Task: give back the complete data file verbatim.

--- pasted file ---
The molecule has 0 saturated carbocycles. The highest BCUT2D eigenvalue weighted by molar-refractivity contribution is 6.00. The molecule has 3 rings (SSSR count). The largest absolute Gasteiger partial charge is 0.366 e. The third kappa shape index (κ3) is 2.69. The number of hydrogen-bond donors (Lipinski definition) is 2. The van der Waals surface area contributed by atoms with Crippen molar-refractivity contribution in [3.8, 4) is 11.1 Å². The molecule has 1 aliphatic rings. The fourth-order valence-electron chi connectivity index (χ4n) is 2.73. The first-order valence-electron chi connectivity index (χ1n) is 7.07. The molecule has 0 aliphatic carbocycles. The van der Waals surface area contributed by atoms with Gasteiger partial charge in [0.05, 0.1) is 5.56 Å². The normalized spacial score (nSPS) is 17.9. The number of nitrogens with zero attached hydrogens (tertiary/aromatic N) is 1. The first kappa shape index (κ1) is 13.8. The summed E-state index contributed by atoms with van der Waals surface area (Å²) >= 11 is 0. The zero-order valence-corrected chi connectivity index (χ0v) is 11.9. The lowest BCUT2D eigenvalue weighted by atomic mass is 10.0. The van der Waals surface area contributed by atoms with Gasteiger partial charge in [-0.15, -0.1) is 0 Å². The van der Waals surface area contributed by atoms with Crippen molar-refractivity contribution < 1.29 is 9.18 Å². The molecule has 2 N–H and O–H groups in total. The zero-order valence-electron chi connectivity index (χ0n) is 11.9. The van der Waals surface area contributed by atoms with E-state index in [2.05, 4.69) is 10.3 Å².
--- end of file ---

The molecule has 0 saturated carbocycles. The highest BCUT2D eigenvalue weighted by molar-refractivity contribution is 6.00. The molecule has 3 rings (SSSR count). The largest absolute Gasteiger partial charge is 0.366 e. The third kappa shape index (κ3) is 2.69. The number of hydrogen-bond donors (Lipinski definition) is 2. The van der Waals surface area contributed by atoms with Crippen molar-refractivity contribution in [3.8, 4) is 11.1 Å². The molecule has 1 aliphatic rings. The fourth-order valence-electron chi connectivity index (χ4n) is 2.73. The first-order valence-electron chi connectivity index (χ1n) is 7.07. The molecule has 0 aliphatic carbocycles. The van der Waals surface area contributed by atoms with Gasteiger partial charge in [0.05, 0.1) is 5.56 Å². The normalized spacial score (nSPS) is 17.9. The number of nitrogens with zero attached hydrogens (tertiary/aromatic N) is 1. The first kappa shape index (κ1) is 13.8. The summed E-state index contributed by atoms with van der Waals surface area (Å²) >= 11 is 0. The zero-order valence-corrected chi connectivity index (χ0v) is 11.9. The lowest BCUT2D eigenvalue weighted by atomic mass is 10.0. The van der Waals surface area contributed by atoms with Gasteiger partial charge in [-0.15, -0.1) is 0 Å². The van der Waals surface area contributed by atoms with Crippen molar-refractivity contribution < 1.29 is 9.18 Å². The molecule has 2 N–H and O–H groups in total. The zero-order valence-electron chi connectivity index (χ0n) is 11.9. The van der Waals surface area contributed by atoms with E-state index in [2.05, 4.69) is 10.3 Å².